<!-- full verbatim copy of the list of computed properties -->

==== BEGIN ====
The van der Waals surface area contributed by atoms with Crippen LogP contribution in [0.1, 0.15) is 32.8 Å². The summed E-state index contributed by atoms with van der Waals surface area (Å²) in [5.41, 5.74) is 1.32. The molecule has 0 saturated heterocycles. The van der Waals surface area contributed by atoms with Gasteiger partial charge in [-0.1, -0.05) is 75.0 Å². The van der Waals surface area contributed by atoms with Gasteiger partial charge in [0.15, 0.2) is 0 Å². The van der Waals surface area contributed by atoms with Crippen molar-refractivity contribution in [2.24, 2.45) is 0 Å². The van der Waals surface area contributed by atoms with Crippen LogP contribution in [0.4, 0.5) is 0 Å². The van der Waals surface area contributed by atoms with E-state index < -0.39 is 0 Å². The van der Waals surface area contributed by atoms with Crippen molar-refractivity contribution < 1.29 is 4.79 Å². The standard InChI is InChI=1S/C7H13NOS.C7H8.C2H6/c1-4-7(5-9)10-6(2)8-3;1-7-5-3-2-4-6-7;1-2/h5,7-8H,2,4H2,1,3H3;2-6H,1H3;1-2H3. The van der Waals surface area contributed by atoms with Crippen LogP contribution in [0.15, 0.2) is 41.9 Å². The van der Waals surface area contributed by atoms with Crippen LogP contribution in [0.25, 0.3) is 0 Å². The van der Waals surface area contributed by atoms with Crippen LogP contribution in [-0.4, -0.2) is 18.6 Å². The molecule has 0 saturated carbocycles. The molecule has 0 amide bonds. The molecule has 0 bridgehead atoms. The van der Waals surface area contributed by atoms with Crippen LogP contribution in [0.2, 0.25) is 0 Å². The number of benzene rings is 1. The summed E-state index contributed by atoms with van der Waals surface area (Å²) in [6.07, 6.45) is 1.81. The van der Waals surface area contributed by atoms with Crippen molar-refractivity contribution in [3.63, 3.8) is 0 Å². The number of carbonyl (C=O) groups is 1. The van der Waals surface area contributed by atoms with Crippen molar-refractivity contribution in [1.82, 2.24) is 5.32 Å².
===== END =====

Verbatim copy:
The van der Waals surface area contributed by atoms with Crippen LogP contribution in [0.1, 0.15) is 32.8 Å². The summed E-state index contributed by atoms with van der Waals surface area (Å²) in [5.41, 5.74) is 1.32. The molecule has 0 saturated heterocycles. The van der Waals surface area contributed by atoms with Gasteiger partial charge in [-0.1, -0.05) is 75.0 Å². The van der Waals surface area contributed by atoms with Gasteiger partial charge in [0.15, 0.2) is 0 Å². The van der Waals surface area contributed by atoms with Crippen molar-refractivity contribution in [2.24, 2.45) is 0 Å². The van der Waals surface area contributed by atoms with Crippen LogP contribution in [0.4, 0.5) is 0 Å². The van der Waals surface area contributed by atoms with E-state index < -0.39 is 0 Å². The van der Waals surface area contributed by atoms with Crippen molar-refractivity contribution < 1.29 is 4.79 Å². The standard InChI is InChI=1S/C7H13NOS.C7H8.C2H6/c1-4-7(5-9)10-6(2)8-3;1-7-5-3-2-4-6-7;1-2/h5,7-8H,2,4H2,1,3H3;2-6H,1H3;1-2H3. The van der Waals surface area contributed by atoms with Crippen LogP contribution in [0.15, 0.2) is 41.9 Å². The van der Waals surface area contributed by atoms with Crippen LogP contribution in [0.25, 0.3) is 0 Å². The van der Waals surface area contributed by atoms with Crippen LogP contribution in [-0.4, -0.2) is 18.6 Å². The molecule has 0 saturated carbocycles. The molecule has 0 amide bonds. The molecule has 0 bridgehead atoms. The van der Waals surface area contributed by atoms with Crippen LogP contribution in [0.2, 0.25) is 0 Å². The number of benzene rings is 1. The summed E-state index contributed by atoms with van der Waals surface area (Å²) in [6.07, 6.45) is 1.81. The van der Waals surface area contributed by atoms with Crippen molar-refractivity contribution in [3.63, 3.8) is 0 Å². The number of carbonyl (C=O) groups is 1. The van der Waals surface area contributed by atoms with Crippen molar-refractivity contribution in [1.82, 2.24) is 5.32 Å².